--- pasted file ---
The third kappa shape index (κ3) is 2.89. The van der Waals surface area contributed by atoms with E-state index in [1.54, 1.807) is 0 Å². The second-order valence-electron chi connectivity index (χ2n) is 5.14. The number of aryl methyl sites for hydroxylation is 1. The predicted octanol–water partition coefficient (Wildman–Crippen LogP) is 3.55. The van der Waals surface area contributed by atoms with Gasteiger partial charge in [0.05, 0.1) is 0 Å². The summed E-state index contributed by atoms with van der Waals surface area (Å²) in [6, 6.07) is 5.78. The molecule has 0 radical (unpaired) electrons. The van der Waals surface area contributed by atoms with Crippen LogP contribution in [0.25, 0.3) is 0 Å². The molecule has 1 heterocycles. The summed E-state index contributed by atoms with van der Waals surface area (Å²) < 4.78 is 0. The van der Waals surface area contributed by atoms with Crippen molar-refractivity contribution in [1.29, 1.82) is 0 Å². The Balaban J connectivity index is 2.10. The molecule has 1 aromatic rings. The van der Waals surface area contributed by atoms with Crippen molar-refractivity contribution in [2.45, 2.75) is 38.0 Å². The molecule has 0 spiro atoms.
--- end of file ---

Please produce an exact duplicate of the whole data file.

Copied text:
The third kappa shape index (κ3) is 2.89. The van der Waals surface area contributed by atoms with E-state index in [1.54, 1.807) is 0 Å². The second-order valence-electron chi connectivity index (χ2n) is 5.14. The number of aryl methyl sites for hydroxylation is 1. The predicted octanol–water partition coefficient (Wildman–Crippen LogP) is 3.55. The van der Waals surface area contributed by atoms with Gasteiger partial charge in [0.05, 0.1) is 0 Å². The summed E-state index contributed by atoms with van der Waals surface area (Å²) in [6, 6.07) is 5.78. The molecule has 0 radical (unpaired) electrons. The van der Waals surface area contributed by atoms with Crippen LogP contribution in [0.25, 0.3) is 0 Å². The molecule has 1 heterocycles. The summed E-state index contributed by atoms with van der Waals surface area (Å²) < 4.78 is 0. The van der Waals surface area contributed by atoms with Crippen molar-refractivity contribution in [1.29, 1.82) is 0 Å². The Balaban J connectivity index is 2.10. The molecule has 1 aromatic rings. The van der Waals surface area contributed by atoms with Crippen molar-refractivity contribution in [2.45, 2.75) is 38.0 Å². The molecule has 0 spiro atoms.